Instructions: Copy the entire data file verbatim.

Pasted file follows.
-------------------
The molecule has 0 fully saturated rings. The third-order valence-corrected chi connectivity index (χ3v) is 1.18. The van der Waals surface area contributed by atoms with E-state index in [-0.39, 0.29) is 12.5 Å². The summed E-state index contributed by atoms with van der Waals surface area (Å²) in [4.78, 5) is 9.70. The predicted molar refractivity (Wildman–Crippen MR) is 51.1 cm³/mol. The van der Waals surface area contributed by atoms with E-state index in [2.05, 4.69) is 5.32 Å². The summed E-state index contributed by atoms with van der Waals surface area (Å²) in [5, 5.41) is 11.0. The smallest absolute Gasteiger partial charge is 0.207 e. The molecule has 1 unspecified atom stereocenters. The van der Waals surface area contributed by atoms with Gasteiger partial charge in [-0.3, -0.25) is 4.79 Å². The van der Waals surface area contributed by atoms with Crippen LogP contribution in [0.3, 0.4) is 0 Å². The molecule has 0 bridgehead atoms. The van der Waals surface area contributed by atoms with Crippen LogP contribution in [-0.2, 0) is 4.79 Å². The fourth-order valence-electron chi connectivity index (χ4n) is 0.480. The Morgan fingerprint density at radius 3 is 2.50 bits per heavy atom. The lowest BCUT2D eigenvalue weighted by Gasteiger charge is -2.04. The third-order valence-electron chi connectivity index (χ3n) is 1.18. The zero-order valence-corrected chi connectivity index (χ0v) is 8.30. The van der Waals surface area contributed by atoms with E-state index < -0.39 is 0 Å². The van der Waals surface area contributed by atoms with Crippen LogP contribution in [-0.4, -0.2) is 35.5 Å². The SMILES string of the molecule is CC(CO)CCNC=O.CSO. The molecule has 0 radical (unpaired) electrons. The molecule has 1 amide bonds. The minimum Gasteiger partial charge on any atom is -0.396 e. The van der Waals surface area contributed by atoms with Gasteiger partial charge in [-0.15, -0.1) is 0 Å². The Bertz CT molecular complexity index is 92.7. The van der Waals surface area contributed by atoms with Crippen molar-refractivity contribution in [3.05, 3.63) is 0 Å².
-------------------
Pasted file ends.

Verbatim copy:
The molecule has 0 fully saturated rings. The third-order valence-corrected chi connectivity index (χ3v) is 1.18. The van der Waals surface area contributed by atoms with E-state index in [-0.39, 0.29) is 12.5 Å². The summed E-state index contributed by atoms with van der Waals surface area (Å²) in [4.78, 5) is 9.70. The predicted molar refractivity (Wildman–Crippen MR) is 51.1 cm³/mol. The van der Waals surface area contributed by atoms with E-state index in [2.05, 4.69) is 5.32 Å². The summed E-state index contributed by atoms with van der Waals surface area (Å²) in [5, 5.41) is 11.0. The smallest absolute Gasteiger partial charge is 0.207 e. The molecule has 1 unspecified atom stereocenters. The van der Waals surface area contributed by atoms with Gasteiger partial charge in [-0.3, -0.25) is 4.79 Å². The van der Waals surface area contributed by atoms with Crippen LogP contribution in [0.3, 0.4) is 0 Å². The molecule has 0 bridgehead atoms. The van der Waals surface area contributed by atoms with Crippen LogP contribution in [-0.2, 0) is 4.79 Å². The fourth-order valence-electron chi connectivity index (χ4n) is 0.480. The Morgan fingerprint density at radius 3 is 2.50 bits per heavy atom. The lowest BCUT2D eigenvalue weighted by Gasteiger charge is -2.04. The third-order valence-electron chi connectivity index (χ3n) is 1.18. The zero-order valence-corrected chi connectivity index (χ0v) is 8.30. The van der Waals surface area contributed by atoms with E-state index < -0.39 is 0 Å². The van der Waals surface area contributed by atoms with Crippen LogP contribution in [-0.4, -0.2) is 35.5 Å². The SMILES string of the molecule is CC(CO)CCNC=O.CSO. The molecule has 0 radical (unpaired) electrons. The molecule has 1 amide bonds. The minimum Gasteiger partial charge on any atom is -0.396 e. The van der Waals surface area contributed by atoms with Gasteiger partial charge in [-0.15, -0.1) is 0 Å². The Bertz CT molecular complexity index is 92.7. The van der Waals surface area contributed by atoms with Crippen molar-refractivity contribution in [3.05, 3.63) is 0 Å².